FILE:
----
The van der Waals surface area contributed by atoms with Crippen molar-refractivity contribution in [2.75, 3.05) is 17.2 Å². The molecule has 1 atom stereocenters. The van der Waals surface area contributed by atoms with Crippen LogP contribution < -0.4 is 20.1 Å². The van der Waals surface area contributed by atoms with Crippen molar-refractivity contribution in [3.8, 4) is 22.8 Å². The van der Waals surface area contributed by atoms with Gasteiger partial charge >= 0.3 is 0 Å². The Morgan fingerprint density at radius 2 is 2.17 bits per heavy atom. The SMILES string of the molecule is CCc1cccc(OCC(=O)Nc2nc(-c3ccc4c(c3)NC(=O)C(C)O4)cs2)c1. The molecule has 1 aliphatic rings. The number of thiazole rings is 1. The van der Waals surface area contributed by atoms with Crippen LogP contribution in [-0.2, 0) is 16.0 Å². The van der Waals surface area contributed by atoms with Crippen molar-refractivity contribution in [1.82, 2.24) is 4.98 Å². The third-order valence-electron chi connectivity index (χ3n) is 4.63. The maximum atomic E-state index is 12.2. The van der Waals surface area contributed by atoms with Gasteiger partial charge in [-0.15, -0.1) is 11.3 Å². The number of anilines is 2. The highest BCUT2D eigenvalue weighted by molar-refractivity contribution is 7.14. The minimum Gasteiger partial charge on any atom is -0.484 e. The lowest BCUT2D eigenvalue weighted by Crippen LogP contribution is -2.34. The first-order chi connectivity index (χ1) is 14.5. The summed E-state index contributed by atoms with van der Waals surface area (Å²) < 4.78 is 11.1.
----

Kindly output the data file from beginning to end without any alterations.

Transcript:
The van der Waals surface area contributed by atoms with Crippen molar-refractivity contribution in [2.75, 3.05) is 17.2 Å². The molecule has 1 atom stereocenters. The van der Waals surface area contributed by atoms with Crippen LogP contribution < -0.4 is 20.1 Å². The van der Waals surface area contributed by atoms with Crippen molar-refractivity contribution in [3.8, 4) is 22.8 Å². The van der Waals surface area contributed by atoms with Gasteiger partial charge >= 0.3 is 0 Å². The Morgan fingerprint density at radius 2 is 2.17 bits per heavy atom. The SMILES string of the molecule is CCc1cccc(OCC(=O)Nc2nc(-c3ccc4c(c3)NC(=O)C(C)O4)cs2)c1. The molecule has 1 aliphatic rings. The number of thiazole rings is 1. The van der Waals surface area contributed by atoms with Crippen LogP contribution in [-0.2, 0) is 16.0 Å². The van der Waals surface area contributed by atoms with Crippen molar-refractivity contribution in [1.82, 2.24) is 4.98 Å². The third-order valence-electron chi connectivity index (χ3n) is 4.63. The maximum atomic E-state index is 12.2. The van der Waals surface area contributed by atoms with Gasteiger partial charge in [-0.15, -0.1) is 11.3 Å². The number of anilines is 2. The highest BCUT2D eigenvalue weighted by molar-refractivity contribution is 7.14. The minimum Gasteiger partial charge on any atom is -0.484 e. The lowest BCUT2D eigenvalue weighted by Crippen LogP contribution is -2.34. The first-order chi connectivity index (χ1) is 14.5. The summed E-state index contributed by atoms with van der Waals surface area (Å²) < 4.78 is 11.1.